Australian researchers say climate change will reduce biodiversity by as much as 30 per cent in the next century

Aug 3, 2021 Highlights

LONDON, United Kingdom – A team of Australian researchers has predicted that by 2065, Australia’s current coral reefs will have fallen to levels not seen since the early 1900s.

Australia’s National Coral Reef Conservation Authority (NCRCA) said the study, published online by the Proceedings of the Royal Society B, found coral reefs that survive the worst of climate change could be as much lost as those that survived past the 1960s.

The study’s lead author, Andrew Jorgensen, a marine biologist at the University of Western Australia, said coral reefs in Australia are a “living, breathing organism” and “can withstand an ocean warming of as much or more than the entire world’s oceans”.

“These reefs are the living, breathing organisms that we need to be able to rely on in a climate that is changing,” he told the BBC.

“Coral reefs are resilient to the impact of global warming because they have been protected by a combination of the land and sea.”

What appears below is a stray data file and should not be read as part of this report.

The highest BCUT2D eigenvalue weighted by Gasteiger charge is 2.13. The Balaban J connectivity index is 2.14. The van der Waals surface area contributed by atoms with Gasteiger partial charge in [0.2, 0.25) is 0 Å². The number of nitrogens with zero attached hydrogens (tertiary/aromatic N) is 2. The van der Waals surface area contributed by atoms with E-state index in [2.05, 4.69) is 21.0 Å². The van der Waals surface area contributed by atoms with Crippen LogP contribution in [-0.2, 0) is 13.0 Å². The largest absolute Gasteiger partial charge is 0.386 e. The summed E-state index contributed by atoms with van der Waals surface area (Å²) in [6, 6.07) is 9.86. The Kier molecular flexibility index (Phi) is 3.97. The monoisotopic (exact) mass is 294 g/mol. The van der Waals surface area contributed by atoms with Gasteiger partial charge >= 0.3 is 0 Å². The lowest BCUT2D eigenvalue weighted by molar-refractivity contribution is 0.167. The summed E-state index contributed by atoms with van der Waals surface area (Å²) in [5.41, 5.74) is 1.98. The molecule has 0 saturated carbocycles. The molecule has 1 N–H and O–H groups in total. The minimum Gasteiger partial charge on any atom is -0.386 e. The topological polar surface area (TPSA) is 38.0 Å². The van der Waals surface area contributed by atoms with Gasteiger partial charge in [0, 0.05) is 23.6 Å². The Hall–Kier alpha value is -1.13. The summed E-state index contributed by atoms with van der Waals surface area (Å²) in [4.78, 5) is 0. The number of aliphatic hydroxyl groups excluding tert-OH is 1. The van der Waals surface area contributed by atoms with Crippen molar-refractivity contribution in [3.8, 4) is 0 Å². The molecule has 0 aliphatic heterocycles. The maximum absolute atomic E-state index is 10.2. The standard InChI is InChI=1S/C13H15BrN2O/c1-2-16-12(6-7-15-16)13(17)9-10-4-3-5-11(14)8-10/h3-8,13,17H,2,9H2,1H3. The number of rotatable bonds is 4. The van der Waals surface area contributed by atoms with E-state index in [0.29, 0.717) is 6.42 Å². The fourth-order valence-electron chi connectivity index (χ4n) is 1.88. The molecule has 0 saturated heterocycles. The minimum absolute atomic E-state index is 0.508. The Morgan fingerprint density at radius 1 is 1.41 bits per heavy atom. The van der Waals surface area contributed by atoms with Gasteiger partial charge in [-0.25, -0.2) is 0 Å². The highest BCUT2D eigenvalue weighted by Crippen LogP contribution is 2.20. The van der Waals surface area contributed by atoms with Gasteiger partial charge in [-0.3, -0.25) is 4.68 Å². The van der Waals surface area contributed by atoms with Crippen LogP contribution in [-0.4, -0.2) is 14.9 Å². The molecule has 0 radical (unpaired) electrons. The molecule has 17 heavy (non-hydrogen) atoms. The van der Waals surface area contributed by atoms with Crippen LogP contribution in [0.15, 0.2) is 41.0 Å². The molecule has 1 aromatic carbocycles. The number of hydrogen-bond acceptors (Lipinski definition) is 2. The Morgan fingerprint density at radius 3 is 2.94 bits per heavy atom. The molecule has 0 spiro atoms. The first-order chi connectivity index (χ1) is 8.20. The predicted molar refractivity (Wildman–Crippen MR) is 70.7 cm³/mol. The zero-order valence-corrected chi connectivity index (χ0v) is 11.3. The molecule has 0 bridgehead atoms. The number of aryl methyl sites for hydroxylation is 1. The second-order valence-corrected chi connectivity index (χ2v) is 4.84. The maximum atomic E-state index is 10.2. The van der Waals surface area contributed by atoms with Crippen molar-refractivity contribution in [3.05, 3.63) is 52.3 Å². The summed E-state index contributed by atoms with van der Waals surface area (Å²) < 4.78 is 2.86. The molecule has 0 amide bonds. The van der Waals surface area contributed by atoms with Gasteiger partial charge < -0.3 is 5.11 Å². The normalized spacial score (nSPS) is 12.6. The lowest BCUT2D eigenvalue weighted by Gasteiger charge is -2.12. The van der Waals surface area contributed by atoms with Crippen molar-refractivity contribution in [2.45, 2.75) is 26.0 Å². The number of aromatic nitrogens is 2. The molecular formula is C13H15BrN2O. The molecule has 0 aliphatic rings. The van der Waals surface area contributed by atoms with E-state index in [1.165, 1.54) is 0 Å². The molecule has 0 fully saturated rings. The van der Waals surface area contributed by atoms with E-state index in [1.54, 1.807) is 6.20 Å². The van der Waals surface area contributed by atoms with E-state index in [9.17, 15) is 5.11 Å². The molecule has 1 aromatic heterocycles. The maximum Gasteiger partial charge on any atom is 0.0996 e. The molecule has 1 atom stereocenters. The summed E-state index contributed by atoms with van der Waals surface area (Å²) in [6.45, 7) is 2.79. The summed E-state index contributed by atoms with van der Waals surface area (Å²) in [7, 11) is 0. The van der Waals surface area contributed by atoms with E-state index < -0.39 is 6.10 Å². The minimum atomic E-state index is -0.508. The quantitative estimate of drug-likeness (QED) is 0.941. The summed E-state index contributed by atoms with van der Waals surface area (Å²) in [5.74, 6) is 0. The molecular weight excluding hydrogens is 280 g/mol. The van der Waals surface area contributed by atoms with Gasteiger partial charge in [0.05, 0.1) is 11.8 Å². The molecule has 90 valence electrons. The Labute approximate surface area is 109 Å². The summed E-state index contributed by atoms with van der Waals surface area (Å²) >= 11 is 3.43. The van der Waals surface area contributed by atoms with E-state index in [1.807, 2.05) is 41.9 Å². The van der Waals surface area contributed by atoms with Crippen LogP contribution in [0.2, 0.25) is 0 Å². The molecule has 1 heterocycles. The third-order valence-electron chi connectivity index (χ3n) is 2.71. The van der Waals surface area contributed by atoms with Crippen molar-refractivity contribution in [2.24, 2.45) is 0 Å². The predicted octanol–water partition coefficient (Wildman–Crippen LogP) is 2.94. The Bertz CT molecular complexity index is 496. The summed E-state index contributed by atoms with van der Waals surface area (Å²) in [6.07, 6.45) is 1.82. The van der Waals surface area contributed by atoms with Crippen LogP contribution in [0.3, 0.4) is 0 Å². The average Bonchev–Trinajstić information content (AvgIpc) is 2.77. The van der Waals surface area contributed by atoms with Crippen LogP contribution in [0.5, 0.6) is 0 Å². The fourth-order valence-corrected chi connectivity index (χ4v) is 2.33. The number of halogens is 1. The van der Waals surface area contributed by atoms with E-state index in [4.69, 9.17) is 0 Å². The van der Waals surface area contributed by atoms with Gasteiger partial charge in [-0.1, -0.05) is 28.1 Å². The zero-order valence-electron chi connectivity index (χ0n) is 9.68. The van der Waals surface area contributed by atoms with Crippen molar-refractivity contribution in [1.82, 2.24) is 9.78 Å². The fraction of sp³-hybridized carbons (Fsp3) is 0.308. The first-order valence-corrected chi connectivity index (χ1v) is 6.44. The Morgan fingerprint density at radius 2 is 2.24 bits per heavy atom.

The land is a little more than a million square kilometres [about 8 million square miles] of protected areas and the sea is about half that, and we have a huge amount of land that has been used as cover.

“He added that coral reefs were also “frequently affected by coastal erosion and storm surges”.

The study said that the “tidal stresses that can occur from sea level rise can also disrupt the resilience of coral reefs”.

Jorgensen said Australia had already seen some of the impacts of climate changes in the past, including the “predictable loss of coral in some of our estuaries and the rapid erosion of reef ecosystems”.

The research project, which will be published in the journal Nature Communications, uses “a suite of models and computer simulations” to “evaluate the effects of climate variability on coral reef communities”.

Professor John Stokes, an ecologist at the Australian National University’s Department of Ecology and Fisheries, said he was “really impressed” by the study.”

I think this paper is a real step forward and it shows that we have some really interesting ideas on how to manage these very complex systems,” he said.”

We don’t have any other research that has done any real work on how we could manage coral reefs.””

What I like about this paper, I think, is the fact that they really take the modelling and run it in a real way and actually show what the impacts are,” he added.

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